Hong Kong citizens are generating more waste, despite what officials say

PUBLISHED : Tuesday, 02 January, 2018, 4:09pm
UPDATED : Tuesday, 02 January, 2018, 8:40pm

The Environmental Protection Department’s performance in its waste management programme worsens year after year. Predictably, its latest report, for 2016, extends this record of incompetence.

For the sixth year in a row, the two most important numbers on municipal solid waste have moved in the wrong direction – the amount of waste per person disposed daily has increased, while the waste recovery rate decreased. From 2015 to 2016, waste disposed went up (from 1.39 to 1.41kg), while waste recovered went down (from 35.4 to 34 per cent). That’s the worst performance in a decade. The results continue to move away from the targets of 0.8kg per capita disposed daily and a waste recovery rate of 55 per cent by 2022 under the “Hong Kong: Blueprint for Sustainable Use of Resources 2013-2022”.

The department blames the worsening of its overall performance on economic and population growth, spinning a few improvements in selected areas. However, performance indices such as per capita waste disposed daily take account of such growth, and the waste recovery rate, if done properly, has little to do with gross domestic product and population. South Korea and Taiwan, which have effective waste management, improved their performance impressively despite economic and population growth.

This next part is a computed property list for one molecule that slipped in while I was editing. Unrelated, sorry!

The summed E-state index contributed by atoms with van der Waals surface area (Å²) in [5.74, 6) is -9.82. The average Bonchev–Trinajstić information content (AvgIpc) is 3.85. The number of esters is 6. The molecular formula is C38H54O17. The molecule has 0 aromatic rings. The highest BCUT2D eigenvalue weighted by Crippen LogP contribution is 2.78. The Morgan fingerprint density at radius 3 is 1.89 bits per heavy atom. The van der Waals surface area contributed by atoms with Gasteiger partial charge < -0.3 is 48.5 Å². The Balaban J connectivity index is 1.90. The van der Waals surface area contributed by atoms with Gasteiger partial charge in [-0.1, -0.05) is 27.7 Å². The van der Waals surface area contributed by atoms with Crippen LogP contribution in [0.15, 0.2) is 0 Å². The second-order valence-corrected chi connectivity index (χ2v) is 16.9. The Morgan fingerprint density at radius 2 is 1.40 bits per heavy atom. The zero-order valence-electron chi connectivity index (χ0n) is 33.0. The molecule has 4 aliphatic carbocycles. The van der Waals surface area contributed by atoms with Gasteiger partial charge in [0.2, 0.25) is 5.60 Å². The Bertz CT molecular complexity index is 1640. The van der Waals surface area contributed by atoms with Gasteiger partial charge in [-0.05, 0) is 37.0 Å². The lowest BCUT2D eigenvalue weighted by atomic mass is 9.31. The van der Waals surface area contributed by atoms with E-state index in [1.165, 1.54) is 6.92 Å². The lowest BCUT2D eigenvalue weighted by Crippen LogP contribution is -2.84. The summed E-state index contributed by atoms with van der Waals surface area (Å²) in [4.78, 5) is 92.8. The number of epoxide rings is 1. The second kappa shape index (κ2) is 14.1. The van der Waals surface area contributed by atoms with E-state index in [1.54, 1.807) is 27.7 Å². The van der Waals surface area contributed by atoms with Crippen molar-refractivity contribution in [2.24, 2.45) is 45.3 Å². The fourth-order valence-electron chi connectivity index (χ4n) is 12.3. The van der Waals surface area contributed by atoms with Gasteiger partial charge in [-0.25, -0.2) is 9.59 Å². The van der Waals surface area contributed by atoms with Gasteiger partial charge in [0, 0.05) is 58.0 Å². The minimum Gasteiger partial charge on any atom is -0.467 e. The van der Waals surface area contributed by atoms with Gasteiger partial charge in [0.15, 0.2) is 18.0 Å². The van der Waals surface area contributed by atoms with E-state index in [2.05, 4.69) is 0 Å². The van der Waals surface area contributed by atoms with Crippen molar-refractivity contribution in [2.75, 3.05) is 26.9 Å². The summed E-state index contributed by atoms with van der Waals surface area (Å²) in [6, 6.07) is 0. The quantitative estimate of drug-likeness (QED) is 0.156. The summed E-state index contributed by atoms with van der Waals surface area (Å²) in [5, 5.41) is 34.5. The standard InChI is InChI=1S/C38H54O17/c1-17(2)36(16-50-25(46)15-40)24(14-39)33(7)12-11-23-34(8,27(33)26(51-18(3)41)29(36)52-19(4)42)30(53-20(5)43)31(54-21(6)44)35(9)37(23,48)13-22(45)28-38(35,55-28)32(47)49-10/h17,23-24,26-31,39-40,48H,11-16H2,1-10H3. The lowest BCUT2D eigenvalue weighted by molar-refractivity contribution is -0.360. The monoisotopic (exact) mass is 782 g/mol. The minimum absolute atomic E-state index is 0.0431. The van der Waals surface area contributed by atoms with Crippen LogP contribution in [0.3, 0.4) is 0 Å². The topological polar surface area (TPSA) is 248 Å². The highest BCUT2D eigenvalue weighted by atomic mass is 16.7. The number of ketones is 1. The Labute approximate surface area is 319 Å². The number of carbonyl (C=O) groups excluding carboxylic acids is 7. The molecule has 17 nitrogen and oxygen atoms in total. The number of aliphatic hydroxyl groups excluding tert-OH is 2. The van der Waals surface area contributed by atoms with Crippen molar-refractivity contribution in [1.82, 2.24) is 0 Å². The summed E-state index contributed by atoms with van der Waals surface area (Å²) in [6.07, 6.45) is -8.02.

A four-year public campaign to reduce food waste has resulted in a 3.5 per cent decrease in domestic food waste generated. However, the total amount of food waste generated, including commercial and industrial waste, has increased by 6.5 per cent, and the per capita disposal rate of food waste has increased by 5.8 per cent.

The department’s waste recovery efforts remain a confused mixture of uncoordinated projects that lack the critical mass needed to make a difference across the board. Instead of expanding the types of waste to be recovered, it’s having to take the opposite step of reducing them as China tightens the standards on waste that can be exported there.

Has the department considered creative alternatives? For example, cooperating with China to jointly develop recycling technology and treating waste management on a regional basis; mandating by law waste separation at source; and taking over the collection and transport of food and recovered waste (instead of leaving it to small recyclers). Or will it carry on hyping dubious indicators of “success” while the objective results show failure on almost every count?

Tom Yam, Lantau